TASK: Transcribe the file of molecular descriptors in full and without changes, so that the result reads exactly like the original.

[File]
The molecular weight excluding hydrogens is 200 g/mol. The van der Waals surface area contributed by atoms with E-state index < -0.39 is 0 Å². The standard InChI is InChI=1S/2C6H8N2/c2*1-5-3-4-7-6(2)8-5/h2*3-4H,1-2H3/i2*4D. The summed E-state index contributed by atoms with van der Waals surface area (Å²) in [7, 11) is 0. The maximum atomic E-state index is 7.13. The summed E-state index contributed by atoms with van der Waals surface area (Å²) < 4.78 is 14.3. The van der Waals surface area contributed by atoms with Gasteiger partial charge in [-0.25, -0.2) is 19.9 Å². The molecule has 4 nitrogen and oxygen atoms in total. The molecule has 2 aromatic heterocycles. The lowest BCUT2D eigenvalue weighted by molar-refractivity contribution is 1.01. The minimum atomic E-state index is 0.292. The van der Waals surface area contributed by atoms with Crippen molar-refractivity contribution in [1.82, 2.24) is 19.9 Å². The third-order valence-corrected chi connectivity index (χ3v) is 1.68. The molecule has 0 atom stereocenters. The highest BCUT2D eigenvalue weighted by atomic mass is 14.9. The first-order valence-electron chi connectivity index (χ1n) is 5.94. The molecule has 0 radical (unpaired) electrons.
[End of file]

The molecular weight excluding hydrogens is 200 g/mol. The van der Waals surface area contributed by atoms with E-state index < -0.39 is 0 Å². The standard InChI is InChI=1S/2C6H8N2/c2*1-5-3-4-7-6(2)8-5/h2*3-4H,1-2H3/i2*4D. The summed E-state index contributed by atoms with van der Waals surface area (Å²) in [7, 11) is 0. The maximum atomic E-state index is 7.13. The summed E-state index contributed by atoms with van der Waals surface area (Å²) < 4.78 is 14.3. The van der Waals surface area contributed by atoms with Gasteiger partial charge in [-0.25, -0.2) is 19.9 Å². The molecule has 4 nitrogen and oxygen atoms in total. The molecule has 2 aromatic heterocycles. The lowest BCUT2D eigenvalue weighted by molar-refractivity contribution is 1.01. The minimum atomic E-state index is 0.292. The van der Waals surface area contributed by atoms with Crippen molar-refractivity contribution in [1.82, 2.24) is 19.9 Å². The third-order valence-corrected chi connectivity index (χ3v) is 1.68. The molecule has 0 atom stereocenters. The highest BCUT2D eigenvalue weighted by atomic mass is 14.9. The first-order valence-electron chi connectivity index (χ1n) is 5.94. The molecule has 0 radical (unpaired) electrons.